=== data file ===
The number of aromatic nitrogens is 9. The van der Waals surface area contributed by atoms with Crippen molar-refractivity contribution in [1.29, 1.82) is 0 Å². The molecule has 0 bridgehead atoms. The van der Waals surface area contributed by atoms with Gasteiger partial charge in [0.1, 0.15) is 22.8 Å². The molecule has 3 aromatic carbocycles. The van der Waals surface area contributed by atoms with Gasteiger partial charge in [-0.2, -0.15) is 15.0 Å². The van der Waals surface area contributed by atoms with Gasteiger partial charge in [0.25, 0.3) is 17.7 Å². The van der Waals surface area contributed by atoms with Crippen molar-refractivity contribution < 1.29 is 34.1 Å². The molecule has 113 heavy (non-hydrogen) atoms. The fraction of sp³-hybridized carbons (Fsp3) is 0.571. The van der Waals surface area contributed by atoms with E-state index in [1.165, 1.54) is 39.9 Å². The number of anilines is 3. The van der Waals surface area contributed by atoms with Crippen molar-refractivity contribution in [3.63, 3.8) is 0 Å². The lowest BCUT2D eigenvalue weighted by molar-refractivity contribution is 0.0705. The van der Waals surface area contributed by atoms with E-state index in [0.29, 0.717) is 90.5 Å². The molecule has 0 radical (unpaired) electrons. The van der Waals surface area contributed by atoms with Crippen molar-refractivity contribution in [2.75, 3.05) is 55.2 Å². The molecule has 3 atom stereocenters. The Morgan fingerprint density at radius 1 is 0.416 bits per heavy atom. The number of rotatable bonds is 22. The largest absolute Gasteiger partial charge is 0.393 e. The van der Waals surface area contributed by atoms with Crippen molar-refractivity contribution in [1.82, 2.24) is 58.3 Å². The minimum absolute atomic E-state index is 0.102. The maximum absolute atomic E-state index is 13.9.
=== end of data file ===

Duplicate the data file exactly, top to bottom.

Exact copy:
The number of aromatic nitrogens is 9. The van der Waals surface area contributed by atoms with Crippen molar-refractivity contribution in [1.29, 1.82) is 0 Å². The molecule has 0 bridgehead atoms. The van der Waals surface area contributed by atoms with Gasteiger partial charge in [0.1, 0.15) is 22.8 Å². The molecule has 3 aromatic carbocycles. The van der Waals surface area contributed by atoms with Gasteiger partial charge in [-0.2, -0.15) is 15.0 Å². The van der Waals surface area contributed by atoms with Gasteiger partial charge in [0.25, 0.3) is 17.7 Å². The van der Waals surface area contributed by atoms with Crippen molar-refractivity contribution < 1.29 is 34.1 Å². The molecule has 113 heavy (non-hydrogen) atoms. The fraction of sp³-hybridized carbons (Fsp3) is 0.571. The van der Waals surface area contributed by atoms with E-state index in [1.165, 1.54) is 39.9 Å². The number of anilines is 3. The van der Waals surface area contributed by atoms with Crippen molar-refractivity contribution in [3.63, 3.8) is 0 Å². The lowest BCUT2D eigenvalue weighted by molar-refractivity contribution is 0.0705. The van der Waals surface area contributed by atoms with E-state index in [0.29, 0.717) is 90.5 Å². The molecule has 0 radical (unpaired) electrons. The van der Waals surface area contributed by atoms with Crippen molar-refractivity contribution in [2.75, 3.05) is 55.2 Å². The molecule has 3 atom stereocenters. The Morgan fingerprint density at radius 1 is 0.416 bits per heavy atom. The number of rotatable bonds is 22. The largest absolute Gasteiger partial charge is 0.393 e. The van der Waals surface area contributed by atoms with Crippen molar-refractivity contribution in [1.82, 2.24) is 58.3 Å². The minimum absolute atomic E-state index is 0.102. The maximum absolute atomic E-state index is 13.9.